corm


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corm

(korm) [Gr. kormos, a trimmed tree trunk]
A short, bulb-shaped underground stem of a plant such as the autumn crocus, a source of colchicine.

corm

a modified underground stem found in some MONOCOTYLEDONS, for example crocus and meadow saffron, that is usually broader than high and contains no fleshy scale leaves (as in the BULB) but rather has its food reserves in the stem. See Fig. 120 .
References in periodicals archive ?
[26], addition of CORM-2 increased the viability of NSC in a concentration-dependent manner, suggesting a neuroprotective effect of the CORM against iron overload.
Put it this way: you'd do well to figure out what was going on with a given set of events, but Corm would have thought the next point beyond that, and the one after, and several more still, like knowledge didn't come to him sequentially, hut rather in a massive superimposition of facts, truths, and suppositions that were almost invariably correct.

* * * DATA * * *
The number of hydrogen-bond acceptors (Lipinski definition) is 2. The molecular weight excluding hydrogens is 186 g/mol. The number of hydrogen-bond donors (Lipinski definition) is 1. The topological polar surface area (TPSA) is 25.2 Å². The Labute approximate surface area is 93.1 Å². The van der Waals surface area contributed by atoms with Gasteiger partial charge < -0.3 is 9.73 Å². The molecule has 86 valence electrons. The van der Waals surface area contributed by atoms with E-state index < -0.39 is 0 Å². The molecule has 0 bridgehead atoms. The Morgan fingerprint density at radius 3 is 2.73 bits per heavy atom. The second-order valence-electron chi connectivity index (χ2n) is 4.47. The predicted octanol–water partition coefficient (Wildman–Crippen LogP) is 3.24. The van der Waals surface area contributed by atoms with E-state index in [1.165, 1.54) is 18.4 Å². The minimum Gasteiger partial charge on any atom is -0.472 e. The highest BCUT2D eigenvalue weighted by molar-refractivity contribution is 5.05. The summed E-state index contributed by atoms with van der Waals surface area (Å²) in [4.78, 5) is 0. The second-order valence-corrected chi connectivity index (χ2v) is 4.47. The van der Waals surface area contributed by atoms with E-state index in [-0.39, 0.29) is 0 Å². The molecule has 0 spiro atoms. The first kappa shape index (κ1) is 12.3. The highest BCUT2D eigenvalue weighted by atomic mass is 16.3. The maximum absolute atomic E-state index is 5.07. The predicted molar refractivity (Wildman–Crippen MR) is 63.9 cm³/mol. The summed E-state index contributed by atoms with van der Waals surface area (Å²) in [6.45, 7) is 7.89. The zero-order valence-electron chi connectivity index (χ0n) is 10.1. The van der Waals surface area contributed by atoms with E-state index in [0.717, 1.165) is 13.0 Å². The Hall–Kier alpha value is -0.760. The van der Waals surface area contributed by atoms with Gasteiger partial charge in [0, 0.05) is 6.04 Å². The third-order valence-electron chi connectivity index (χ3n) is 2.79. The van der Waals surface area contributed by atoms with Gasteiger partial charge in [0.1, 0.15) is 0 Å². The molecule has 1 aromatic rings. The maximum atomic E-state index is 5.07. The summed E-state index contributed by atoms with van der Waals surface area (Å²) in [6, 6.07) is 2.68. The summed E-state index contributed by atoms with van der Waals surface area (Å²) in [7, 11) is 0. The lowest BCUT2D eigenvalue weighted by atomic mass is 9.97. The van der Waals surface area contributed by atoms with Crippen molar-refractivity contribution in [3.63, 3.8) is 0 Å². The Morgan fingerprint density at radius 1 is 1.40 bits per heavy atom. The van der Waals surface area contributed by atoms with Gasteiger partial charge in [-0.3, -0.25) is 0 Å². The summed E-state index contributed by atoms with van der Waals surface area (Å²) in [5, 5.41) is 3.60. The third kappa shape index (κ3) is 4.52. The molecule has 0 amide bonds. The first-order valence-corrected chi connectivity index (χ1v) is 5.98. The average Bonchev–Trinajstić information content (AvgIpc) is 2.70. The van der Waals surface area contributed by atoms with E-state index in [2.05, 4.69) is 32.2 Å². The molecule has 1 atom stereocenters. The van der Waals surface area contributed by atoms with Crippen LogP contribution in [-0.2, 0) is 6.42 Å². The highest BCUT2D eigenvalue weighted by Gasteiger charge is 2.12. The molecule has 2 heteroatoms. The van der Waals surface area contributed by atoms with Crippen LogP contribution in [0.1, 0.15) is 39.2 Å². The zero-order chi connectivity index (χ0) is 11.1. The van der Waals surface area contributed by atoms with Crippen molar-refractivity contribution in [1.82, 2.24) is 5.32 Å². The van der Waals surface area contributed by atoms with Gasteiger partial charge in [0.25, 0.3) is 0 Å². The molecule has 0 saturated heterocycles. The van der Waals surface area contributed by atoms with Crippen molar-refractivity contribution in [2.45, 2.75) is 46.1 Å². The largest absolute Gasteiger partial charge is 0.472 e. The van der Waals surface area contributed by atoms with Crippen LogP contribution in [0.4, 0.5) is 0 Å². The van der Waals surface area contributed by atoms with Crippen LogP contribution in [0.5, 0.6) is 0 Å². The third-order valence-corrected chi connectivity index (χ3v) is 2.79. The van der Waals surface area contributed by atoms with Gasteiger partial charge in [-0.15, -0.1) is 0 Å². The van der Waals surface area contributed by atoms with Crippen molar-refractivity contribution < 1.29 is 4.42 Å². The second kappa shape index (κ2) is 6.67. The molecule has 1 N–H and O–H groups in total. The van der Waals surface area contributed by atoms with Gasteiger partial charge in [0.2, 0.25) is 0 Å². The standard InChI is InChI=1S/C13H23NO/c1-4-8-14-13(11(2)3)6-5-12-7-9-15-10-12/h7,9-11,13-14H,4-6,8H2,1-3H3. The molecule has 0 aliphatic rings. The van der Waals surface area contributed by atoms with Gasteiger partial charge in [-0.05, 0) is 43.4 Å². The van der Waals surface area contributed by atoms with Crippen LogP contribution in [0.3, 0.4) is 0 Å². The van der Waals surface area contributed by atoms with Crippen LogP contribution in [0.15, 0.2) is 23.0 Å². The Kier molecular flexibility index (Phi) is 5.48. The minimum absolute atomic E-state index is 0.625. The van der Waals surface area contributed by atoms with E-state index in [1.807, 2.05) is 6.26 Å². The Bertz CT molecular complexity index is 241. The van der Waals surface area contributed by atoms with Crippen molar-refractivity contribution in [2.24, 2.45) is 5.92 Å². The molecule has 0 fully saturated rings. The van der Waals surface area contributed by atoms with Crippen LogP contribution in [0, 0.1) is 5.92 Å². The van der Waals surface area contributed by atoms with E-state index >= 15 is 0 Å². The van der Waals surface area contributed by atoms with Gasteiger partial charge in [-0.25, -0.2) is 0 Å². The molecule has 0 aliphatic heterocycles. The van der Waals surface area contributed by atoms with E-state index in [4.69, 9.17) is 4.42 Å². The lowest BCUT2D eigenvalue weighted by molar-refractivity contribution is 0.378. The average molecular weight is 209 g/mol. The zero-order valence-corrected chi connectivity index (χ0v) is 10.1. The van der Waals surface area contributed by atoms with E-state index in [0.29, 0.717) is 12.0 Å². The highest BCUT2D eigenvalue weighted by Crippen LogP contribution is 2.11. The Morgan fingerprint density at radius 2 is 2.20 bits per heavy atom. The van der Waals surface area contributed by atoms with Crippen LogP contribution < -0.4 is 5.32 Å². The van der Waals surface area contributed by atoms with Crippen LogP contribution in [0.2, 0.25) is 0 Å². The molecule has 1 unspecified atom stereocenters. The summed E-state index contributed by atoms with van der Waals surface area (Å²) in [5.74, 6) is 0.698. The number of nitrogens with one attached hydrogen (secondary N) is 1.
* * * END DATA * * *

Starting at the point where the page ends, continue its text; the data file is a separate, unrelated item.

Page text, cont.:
If your area has burrowing rodents like gophers, consider making a "cage" out of chicken wire and bury that in the ground, filling with dirt, and planting corms within the cage.
Likewise, emergence was positively correlated with corm weight (r = 0.51) and total yield (r = 0.52).
CORMs have the potential to expand CO-based therapy to a range of high-value indications, can be administered orally or intravenously, and offer a very attractive therapeutic window and safety profile.
CORMs were first introduced as industrial catalysts and for purification purposes.
Effect of corm size and fifferent doses of phosphorus on the growth, corm and cormel development of gladiolus.
Genotypes which had the higher leaves produce bigger corm. In other hand by increasing between row spacing and leaves surface bigger corm were harvested.
The works on show at AUBAG are on loan from Corm's son -- economist, intellectual and former finance minister Georges G.
The small offshoots (cormels, the size of garden peas) can be saved and grown on for several years until they reach flowering size, but as the corms are inexpensive, most homeowners expand their glad collection by additional purchases yearly.
[10,11] successfully regenerated callus and intact plantlets from corm explants.